Although the agency has emphasized programs to enhance the Uniformed Division, “attrition is especially problematic,” according to the Academy. Coupled with 30 percent of the uniformed officers having fewer than three years on the job, this leaves the Secret Service with “a large portion of their law enforcement personnel possessing limited experience.”
A major issue is the “unsustainable amount of overtime” officers must work. Making matters worse, that overtime is not always fully compensated.
From 2016 through 2018 special agents lost more than $1 million in unpaid overtime, the Government Accountability Office (GAO) reported last year. A review of exit surveys by the Academy panel revealed that not being fully compensated for work done was a common reason for leaving the agency.
An agency spokesperson would not address a question on the unpaid work, calling it “hypothetical in nature,” despite the GAO and NAPA findings. A House committee held a hearing on the uncompensated work four years ago.
Speaking generally about the report, the spokesperson agreed “with the overarching conclusion that morale and engagement will not significantly improve until the agency is funded and staffed at optimal levels. We remain dedicated to aggressive hiring efforts until we are fully staffed and can provide a better quality of life for our elite law enforcement whose high operational tempo ensures mission success every day.”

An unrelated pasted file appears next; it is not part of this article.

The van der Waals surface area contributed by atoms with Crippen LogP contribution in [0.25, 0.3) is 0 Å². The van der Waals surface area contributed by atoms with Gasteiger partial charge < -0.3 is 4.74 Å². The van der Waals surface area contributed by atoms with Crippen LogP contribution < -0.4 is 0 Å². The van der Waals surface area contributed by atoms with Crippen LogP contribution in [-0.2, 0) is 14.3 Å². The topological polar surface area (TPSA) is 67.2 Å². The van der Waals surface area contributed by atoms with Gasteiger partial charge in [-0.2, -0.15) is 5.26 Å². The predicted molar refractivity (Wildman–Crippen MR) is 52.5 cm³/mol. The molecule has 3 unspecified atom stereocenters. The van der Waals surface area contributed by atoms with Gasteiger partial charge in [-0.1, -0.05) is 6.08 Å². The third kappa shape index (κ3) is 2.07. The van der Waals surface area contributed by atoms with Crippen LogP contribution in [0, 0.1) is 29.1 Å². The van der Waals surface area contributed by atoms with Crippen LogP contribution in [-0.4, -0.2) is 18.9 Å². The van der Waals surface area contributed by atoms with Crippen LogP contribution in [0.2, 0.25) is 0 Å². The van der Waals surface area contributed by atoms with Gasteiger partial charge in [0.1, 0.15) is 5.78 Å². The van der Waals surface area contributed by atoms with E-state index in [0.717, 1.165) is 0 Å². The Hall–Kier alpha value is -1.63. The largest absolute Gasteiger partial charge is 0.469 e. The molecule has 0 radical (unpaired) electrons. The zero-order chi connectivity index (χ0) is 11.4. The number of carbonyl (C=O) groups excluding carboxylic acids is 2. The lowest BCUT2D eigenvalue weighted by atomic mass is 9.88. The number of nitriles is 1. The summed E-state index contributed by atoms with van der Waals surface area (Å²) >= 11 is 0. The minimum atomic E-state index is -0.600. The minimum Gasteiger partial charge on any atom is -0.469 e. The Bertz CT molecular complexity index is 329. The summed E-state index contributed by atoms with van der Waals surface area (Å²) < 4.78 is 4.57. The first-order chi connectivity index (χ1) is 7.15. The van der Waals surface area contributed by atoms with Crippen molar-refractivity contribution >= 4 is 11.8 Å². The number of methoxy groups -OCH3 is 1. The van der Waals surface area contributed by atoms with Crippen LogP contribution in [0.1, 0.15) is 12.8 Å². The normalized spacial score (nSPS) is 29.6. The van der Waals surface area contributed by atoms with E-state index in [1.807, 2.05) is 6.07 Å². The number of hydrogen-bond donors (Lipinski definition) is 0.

Currently, the Secret Service has 7,846 employees in 162 offices at home and abroad. Agency leaders say staffing needs to grow to 9,595 by fiscal 2026.
Most Uniformed Division employees are members of the Fraternal Order of Police union, but it refused to comment on the report until it could consult with them.
John Koskinen, a NAPA panel member and a former Internal Revenue Service commissioner, gave “great credit” to agency leaders for requesting the study and addressing problems. “They are trying to continue to make progress, which they’re doing,” he said in an interview.
In addition to hiring more people, NAPA suggested the Secret Service should protect fewer people. Although reducing the number of protectees “goes against the basic ‘ethos’ of the Agency,” the report said it is critical to consider. Four times, the report cited the additional duties placed on the agency by former president Donald Trump who “authorized protection for family members and White House Officials for the first six months of the new Administration, placing an unprecedented protection burden on the Service.”
That contributed, along with other issues, to increasing demands on the Secret Service, which the Academy found, “are stressing the workforce, negatively impacting employee focus, engagement, readiness, and effectiveness.”